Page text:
Did You Know You’re Disabled?

Home » Education » Did You Know You’re Disabled?

So I want to discuss something today. Something that’s confusing for autistic people. Especially newly discovered autistic people. Did you know you’re disabled? Yes. It’s okay. Disability is not a dirty word. It’s not a negative word. It is just your impairment’s relationship to the world. For this blog, we will use the WHO definition of disability.

Disabilities is an umbrella term, covering impairments, activity limitations, and participation restrictions. An impairment is a problem in body function or structure; an activity limitation is a difficulty encountered by an individual in executing a task or action; while a participation restriction is a problem experienced by an individual in involvement in life situations. Disability is thus not just a health problem. It is a complex phenomenon, reflecting the interaction between features of a person’s body and features of the society in which he or she lives.

I know you probably think that being disabled is bad. The world typically tells us that things that they don’t understand is bad. But it’s not. That’s because society makes you disabled. That doesn’t make them bad either, but it does mean that you are not on an even playing field. From Wikipedia:

The social model of disability sees “disability” as a socially created problem and a matter of the full integration of individuals into society. In this model, disability is not an attribute of an individual, but rather a complex collection of conditions, created by the social environment.

Alright.. So how does this relate to autism? Again, from Wikipedia:

Autism is a neurodevelopmental disorder characterized by impaired social interaction, verbal and non-verbal communication, and restricted and repetitive behavior.

So, our impairments (social interaction, communication and behavior, which under DSM5 includes sensory processing) are disabling due to societies integration of our unique neurological differences. Missing social cues, unwritten rules of engagement, that let’s be honest, are fairly arbitrary because they change depending on the person, the environment, etc etc, is not really because we’re missing them, but because they exist in the first place. (If you’re not missing the cues, you just don’t like following them, then you’re probably an introvert or maybe just a rebel. This means you’re not disabled by it and are not autistic.)

If your communication is impaired, finding the right words, or even just speaking, or putting the words together in the right order, then you’re disabled by the fact that language is required in society. This isn’t to say that language isn’t useful for a whole host of reasons, but it can create very real disability in people who just. can’t. communicate.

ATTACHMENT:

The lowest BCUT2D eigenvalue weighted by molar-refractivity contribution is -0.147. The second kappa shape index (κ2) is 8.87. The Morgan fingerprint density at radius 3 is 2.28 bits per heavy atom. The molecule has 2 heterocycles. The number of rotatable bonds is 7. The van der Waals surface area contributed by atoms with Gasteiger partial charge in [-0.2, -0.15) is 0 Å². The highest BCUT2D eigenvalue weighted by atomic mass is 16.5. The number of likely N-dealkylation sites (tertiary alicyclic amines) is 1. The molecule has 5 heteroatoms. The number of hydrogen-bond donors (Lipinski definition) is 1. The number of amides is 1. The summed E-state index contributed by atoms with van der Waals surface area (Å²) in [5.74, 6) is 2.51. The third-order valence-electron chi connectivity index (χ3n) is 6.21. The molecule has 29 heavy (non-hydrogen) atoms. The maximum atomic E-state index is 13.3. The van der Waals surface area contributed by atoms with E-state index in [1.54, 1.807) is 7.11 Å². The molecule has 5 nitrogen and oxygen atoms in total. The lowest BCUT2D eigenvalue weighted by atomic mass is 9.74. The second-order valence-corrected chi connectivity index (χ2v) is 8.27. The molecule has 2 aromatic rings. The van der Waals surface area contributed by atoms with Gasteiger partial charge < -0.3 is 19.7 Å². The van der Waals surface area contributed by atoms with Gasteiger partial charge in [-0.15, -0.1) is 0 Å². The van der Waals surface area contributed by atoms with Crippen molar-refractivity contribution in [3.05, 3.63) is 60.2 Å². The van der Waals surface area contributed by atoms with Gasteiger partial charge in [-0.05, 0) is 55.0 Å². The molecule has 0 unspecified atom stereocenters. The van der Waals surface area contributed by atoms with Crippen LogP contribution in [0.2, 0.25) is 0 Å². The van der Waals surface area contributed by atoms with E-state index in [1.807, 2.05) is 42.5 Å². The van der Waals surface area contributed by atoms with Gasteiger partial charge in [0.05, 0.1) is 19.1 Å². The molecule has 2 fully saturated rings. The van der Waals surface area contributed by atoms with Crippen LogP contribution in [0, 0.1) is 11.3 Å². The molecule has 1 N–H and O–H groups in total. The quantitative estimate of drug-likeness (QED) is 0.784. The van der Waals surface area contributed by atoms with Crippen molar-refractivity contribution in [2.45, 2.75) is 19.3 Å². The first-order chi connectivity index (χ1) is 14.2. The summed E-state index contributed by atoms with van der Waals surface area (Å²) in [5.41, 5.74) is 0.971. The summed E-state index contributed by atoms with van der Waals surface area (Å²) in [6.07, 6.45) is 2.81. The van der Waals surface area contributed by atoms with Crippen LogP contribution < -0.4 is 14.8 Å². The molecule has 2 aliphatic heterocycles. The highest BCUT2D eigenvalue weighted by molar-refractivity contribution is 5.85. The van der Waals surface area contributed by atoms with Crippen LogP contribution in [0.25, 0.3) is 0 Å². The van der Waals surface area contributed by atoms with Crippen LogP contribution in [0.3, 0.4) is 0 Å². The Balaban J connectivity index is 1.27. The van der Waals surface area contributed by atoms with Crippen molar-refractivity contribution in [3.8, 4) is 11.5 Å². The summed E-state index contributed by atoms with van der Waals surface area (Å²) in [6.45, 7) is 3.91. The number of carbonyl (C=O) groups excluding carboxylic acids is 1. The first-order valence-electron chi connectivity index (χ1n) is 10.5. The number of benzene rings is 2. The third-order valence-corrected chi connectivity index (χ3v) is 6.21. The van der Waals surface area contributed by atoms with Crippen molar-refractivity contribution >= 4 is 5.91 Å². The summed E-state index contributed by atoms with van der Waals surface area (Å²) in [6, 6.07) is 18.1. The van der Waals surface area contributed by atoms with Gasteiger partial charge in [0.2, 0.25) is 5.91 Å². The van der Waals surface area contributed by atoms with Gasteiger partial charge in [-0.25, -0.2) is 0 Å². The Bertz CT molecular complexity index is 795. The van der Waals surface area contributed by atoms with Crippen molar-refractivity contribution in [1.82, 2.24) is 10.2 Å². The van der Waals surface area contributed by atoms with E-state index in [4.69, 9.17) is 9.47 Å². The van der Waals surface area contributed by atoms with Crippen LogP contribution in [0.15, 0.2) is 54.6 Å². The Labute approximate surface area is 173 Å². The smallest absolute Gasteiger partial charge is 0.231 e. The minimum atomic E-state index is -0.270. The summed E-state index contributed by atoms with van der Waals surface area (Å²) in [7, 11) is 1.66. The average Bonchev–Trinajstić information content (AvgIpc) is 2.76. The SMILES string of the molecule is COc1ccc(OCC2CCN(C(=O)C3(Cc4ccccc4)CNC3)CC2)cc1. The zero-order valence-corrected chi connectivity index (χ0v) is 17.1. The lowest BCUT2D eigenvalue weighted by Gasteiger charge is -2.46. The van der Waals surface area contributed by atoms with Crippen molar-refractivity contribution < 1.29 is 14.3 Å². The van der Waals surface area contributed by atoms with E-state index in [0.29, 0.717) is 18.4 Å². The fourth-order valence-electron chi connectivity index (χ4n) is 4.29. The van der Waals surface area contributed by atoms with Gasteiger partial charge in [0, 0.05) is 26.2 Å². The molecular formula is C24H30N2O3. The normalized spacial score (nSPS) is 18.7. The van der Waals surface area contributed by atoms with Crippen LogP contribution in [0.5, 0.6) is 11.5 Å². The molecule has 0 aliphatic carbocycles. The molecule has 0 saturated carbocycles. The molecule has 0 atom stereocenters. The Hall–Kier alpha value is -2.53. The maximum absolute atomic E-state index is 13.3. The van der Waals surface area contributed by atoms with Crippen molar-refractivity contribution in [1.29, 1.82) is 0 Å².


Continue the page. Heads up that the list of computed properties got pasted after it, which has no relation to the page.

Then of course behavior… and since we’re including sensory processing now thanks to DSM5, we can talk about all the sights, sounds, tastes, feels, etc that are completely debilitating. Large group settings for people with auditory processing impairments are disabling because of the many sounds. Executive functioning impairments to explain our need for sameness in routine. That wouldn’t be an impairment if everyone needed that routine. There wouldn’t be unexpected guests. Or spontaneous changes to plans. Well, except as related to sickness, or accidents, or what not.

To be very clear, autism is disabling. If you feel that your autism does not disable you, then you either don’t understand how it’s society that makes our neurologies disabling OR you are not autistic. If you’re the latter, please don’t co-opt my disability so that you have a shiny box to fit in. Find/make a different shiny box, or recognize that not all people have to fit into a shiny box. I don’t get to choose whether or not social situations are disabling. I don’t get to choose whether or not my communication is disabling. I don’t get to choose whether my behaviors are disabling. They just are because of the limitations that society places on them. If you can do these things and are not disabled by them, then you are just not autistic.

Comments for this post will be turned off because frankly, I don’t have the energy to moderate them at this point.

Photo by LordFerguson

You may also like...